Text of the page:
It’s rained all day.
Footering about the house.
No Sunday walk for the Nog.
At 4.30 I spot Moira up at the yard – she’s had enough. Her frail baby is with her- bedraggled, head down.
I open up the pen and set some food for both. Moira comes through the gate and turns aside to steal food from the store bag as she normally does. Her baby follows and batters ineffectually at her head to allow him in.
She ignores him, of course – but his new found assertion is a good sign.
I can’t put them in yet.
He needs more after a day like this.
Fill a bucket, rattle it at Moira. She follows into the handling pen. Push the boy in close the gate. Down to the house to pick up the bottle and a kilner jar. Back up to the yard, push her round into the race: she enters easily and waddles down to the crate, ready to be relieved of her burden. Close the door. Squeeze the tit – slow to begin and then squirting easily into the jar-on to the next until full.
Shunt him inside the shed. Pour the milk into the bottle; teat on the top. Catch him between my legs with his rear backed into a corner. Open his mouth with my finger, insert the teat. He takes small sucks.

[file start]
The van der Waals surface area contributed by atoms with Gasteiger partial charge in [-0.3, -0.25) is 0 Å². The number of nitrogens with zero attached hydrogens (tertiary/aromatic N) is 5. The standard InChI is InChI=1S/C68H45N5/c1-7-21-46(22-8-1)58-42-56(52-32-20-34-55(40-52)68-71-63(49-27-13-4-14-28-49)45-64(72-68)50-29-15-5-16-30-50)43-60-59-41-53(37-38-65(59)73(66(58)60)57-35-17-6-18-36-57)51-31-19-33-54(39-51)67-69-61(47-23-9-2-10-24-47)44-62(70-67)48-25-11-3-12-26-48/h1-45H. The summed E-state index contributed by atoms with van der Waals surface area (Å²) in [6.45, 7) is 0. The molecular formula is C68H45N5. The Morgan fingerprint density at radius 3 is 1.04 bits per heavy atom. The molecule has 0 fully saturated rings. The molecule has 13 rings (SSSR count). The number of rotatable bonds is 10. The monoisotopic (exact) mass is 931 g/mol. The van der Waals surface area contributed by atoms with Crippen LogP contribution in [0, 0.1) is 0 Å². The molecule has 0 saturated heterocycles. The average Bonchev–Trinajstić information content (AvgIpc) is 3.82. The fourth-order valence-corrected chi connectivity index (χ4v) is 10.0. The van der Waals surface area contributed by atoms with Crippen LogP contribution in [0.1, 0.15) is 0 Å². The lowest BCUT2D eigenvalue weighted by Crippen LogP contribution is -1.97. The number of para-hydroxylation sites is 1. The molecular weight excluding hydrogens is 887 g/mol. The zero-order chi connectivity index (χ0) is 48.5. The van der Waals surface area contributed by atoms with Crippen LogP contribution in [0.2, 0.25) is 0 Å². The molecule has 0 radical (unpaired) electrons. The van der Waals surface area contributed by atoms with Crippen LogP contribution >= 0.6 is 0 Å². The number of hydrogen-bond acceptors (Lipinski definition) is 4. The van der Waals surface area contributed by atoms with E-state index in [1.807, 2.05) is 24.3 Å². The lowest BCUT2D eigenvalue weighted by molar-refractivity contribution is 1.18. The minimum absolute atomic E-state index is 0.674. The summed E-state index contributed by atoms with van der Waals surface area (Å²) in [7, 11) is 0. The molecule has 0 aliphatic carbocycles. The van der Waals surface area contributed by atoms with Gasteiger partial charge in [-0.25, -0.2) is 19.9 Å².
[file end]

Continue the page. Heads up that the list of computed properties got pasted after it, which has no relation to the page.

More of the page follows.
I squeeze the bottle.
I squeeze, he swallows.
He should be pulling at the fluid -a healthy calf will empty a bottle in seconds.
I am determined that he will take the full amount of warm milk decanted into the Evian bottle chosen for the purpose at the local Co-Operative store.
I have a failsafe – I can always tube the milk into his stomach- but I risk inflaming his gullet –
better squeeze & swallow.
And I stick to the task – the last drops disappear into the teat.
The bottle is almost unrecognisable – wrung out like a dishcloth.
He’s fed –
If he gets chilled in this condition it will kill him.
I have a blowdrier and brush nearby for the showcattle.
I dry and brush him end to end. I have done the same with many fine Highland cattle –
never with one like this-